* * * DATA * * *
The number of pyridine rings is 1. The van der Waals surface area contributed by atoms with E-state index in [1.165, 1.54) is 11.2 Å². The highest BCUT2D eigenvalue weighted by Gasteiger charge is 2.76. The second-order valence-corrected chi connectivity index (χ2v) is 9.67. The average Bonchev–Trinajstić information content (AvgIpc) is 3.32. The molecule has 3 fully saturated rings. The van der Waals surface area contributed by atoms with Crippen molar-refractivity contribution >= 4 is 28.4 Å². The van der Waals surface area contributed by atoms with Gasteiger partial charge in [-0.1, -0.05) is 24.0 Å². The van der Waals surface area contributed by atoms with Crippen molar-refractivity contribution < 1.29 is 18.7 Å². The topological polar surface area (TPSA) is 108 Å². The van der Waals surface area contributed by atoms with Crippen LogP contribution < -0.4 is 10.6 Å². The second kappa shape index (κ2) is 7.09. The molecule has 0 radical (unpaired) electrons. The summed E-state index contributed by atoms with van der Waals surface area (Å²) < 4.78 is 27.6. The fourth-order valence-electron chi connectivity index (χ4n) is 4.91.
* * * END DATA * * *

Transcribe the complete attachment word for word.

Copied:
The number of pyridine rings is 1. The van der Waals surface area contributed by atoms with E-state index in [1.165, 1.54) is 11.2 Å². The highest BCUT2D eigenvalue weighted by Gasteiger charge is 2.76. The second-order valence-corrected chi connectivity index (χ2v) is 9.67. The average Bonchev–Trinajstić information content (AvgIpc) is 3.32. The molecule has 3 fully saturated rings. The van der Waals surface area contributed by atoms with Crippen molar-refractivity contribution >= 4 is 28.4 Å². The van der Waals surface area contributed by atoms with Gasteiger partial charge in [-0.1, -0.05) is 24.0 Å². The van der Waals surface area contributed by atoms with Crippen molar-refractivity contribution < 1.29 is 18.7 Å². The topological polar surface area (TPSA) is 108 Å². The van der Waals surface area contributed by atoms with Crippen LogP contribution < -0.4 is 10.6 Å². The second kappa shape index (κ2) is 7.09. The molecule has 0 radical (unpaired) electrons. The summed E-state index contributed by atoms with van der Waals surface area (Å²) < 4.78 is 27.6. The fourth-order valence-electron chi connectivity index (χ4n) is 4.91.